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Strategy, tactics, ideas and tips from Creative Company.

Social marketing in 2017: Time to pay up

In most of my “looking ahead” posts I like to highlight the opportunities for small and medium-sized businesses in social marketing and not get stuck on the usual hang ups … But I fear 2017 will be different.

Social marketing is going the way of traditional marketing: Opportunity will depend on what you’re willing to pay. I’ve loved and defended social media marketing for a long time (though I agree it’s not always the best marketing tactic).

I’ve argued–The power of social media to help us reach new audiences formerly nearly unreachable, audiences who want and need what we offer … is astounding. Social media humanizes our organizations, allowing customers and potential new customers to connect with our people first. It’s a way to become familiar, to build trust through conversations and posts. Eventually they’re familiar with us and compelled to do business with us. In my view, social marketing is an opportunity for small businesses to reach their audiences in a way that large corporations can’t.

successful social marketing in 2017 is going to require that you pay up.

Social media doesn’t “play fair” anymore

I’m sure you’ve heard someone say something like …

“Social media is free! It has leveled the playing field between large corporations and small businesses. Anyone can use it and everyone has access to the same features!”

The changes we saw to social media platforms in 2016 send a single important message: social marketing in 2017 means you have to pay to play.

A quick recap of these 2016 changes:

Microsoft’s acquisition of LinkedIn.

This should mean that LinkedIn ups its game (which is already being tested with business pages). But it also means they’re going to push for profit. Their first push for profit is likely in the recruitment space.

Changes to Instagram and Facebook.

Instagram’s addition of the Snapchat-like feature, Stories; Facebook’s big push for live video; The increasing creation of native Facebook content; The evolution of Facebook Messenger. This is Facebook’s attempt to train users to spend more time in and rely on Facebook and Instagram for socializing. Obviously, this makes Facebook and Instagram (owned by Facebook) more desirable to social media marketers.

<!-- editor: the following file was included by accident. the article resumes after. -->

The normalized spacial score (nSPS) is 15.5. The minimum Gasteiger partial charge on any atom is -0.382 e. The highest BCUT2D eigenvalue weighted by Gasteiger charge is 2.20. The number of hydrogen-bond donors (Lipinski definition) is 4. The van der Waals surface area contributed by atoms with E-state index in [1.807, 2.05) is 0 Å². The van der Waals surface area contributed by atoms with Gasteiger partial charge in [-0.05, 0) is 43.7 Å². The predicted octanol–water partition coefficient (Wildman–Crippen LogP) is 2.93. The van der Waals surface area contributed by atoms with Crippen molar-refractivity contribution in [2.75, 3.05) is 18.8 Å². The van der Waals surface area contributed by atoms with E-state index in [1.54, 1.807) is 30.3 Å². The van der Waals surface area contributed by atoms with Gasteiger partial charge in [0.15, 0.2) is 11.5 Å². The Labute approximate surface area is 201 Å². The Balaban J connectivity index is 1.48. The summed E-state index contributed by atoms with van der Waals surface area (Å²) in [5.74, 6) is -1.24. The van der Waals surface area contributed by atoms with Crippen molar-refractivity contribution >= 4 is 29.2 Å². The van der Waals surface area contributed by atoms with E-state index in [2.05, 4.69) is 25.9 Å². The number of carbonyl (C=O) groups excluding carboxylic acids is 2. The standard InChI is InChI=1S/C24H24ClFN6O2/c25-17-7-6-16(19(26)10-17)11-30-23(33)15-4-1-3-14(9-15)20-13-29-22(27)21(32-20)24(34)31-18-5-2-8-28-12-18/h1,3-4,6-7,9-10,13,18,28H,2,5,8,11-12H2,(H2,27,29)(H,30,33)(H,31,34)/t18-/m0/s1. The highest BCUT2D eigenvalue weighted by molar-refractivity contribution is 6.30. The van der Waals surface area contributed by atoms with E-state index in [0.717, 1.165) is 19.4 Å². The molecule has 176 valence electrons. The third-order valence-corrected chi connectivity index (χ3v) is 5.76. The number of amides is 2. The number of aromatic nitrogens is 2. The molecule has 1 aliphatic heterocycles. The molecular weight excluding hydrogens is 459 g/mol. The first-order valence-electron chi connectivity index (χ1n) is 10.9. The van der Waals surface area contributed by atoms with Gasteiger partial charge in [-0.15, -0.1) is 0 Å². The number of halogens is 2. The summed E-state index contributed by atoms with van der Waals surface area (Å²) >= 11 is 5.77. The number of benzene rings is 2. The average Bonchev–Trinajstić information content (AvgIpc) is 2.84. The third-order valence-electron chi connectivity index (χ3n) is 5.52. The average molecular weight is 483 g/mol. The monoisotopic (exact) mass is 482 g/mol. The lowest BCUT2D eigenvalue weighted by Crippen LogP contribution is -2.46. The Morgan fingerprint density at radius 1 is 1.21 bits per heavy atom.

With Instagram’s algorithm change in 2016 and Facebook’s continued suppression of posts by Pages, the best way for businesses to reach their desired audience (even those who have liked their page) is to pay for advertising or promotion and not simply posting and engaging on either platform.

The shut down of Vine.

The end of this short video platform is the reality of social media platforms: If they don’t continue to innovate, they lose users. If they lose users, they aren’t profitable … because without users they have nothing to “sell.” If they aren’t profitable, they won’t survive.

The tumultuous year for Twitter.

People have been predicting the demise of Twitter since the beginning of 2016. I didn’t buy it. Twitter has always filled a unique niche as the platform for quick news updates. Doing a search for specific hashtags reveals global reactions to events.

But 2016 was a tough year for Twitter … They floundered through changes with not much sticking. They tried live video and curating trending tweets into moments. They’ve updated their 140 character count to be less rigorous … But none of this fixes their two big problems: Financial instability and a continuing reputation of rampant harassment.

If Twitter wants to survive, it will need a much larger stream of incoming advertising dollars or something like LinkedIn’s premium account … Either way, it will mean pay to play.

If you’re thinking social marketing is your next tactic …

You can’t dabble anymore.

For social media marketing to have any benefit for your company in 2017, you must include it in your marketing budget. No more posting here and there. No more posting a video annually and hoping it goes viral.

If you’re a business, the surviving social media platforms have demonstrated they have no problem blocking access to their audiences with a paywall … And businesses have demonstrated they’re increasingly willing to pay to reach those audiences.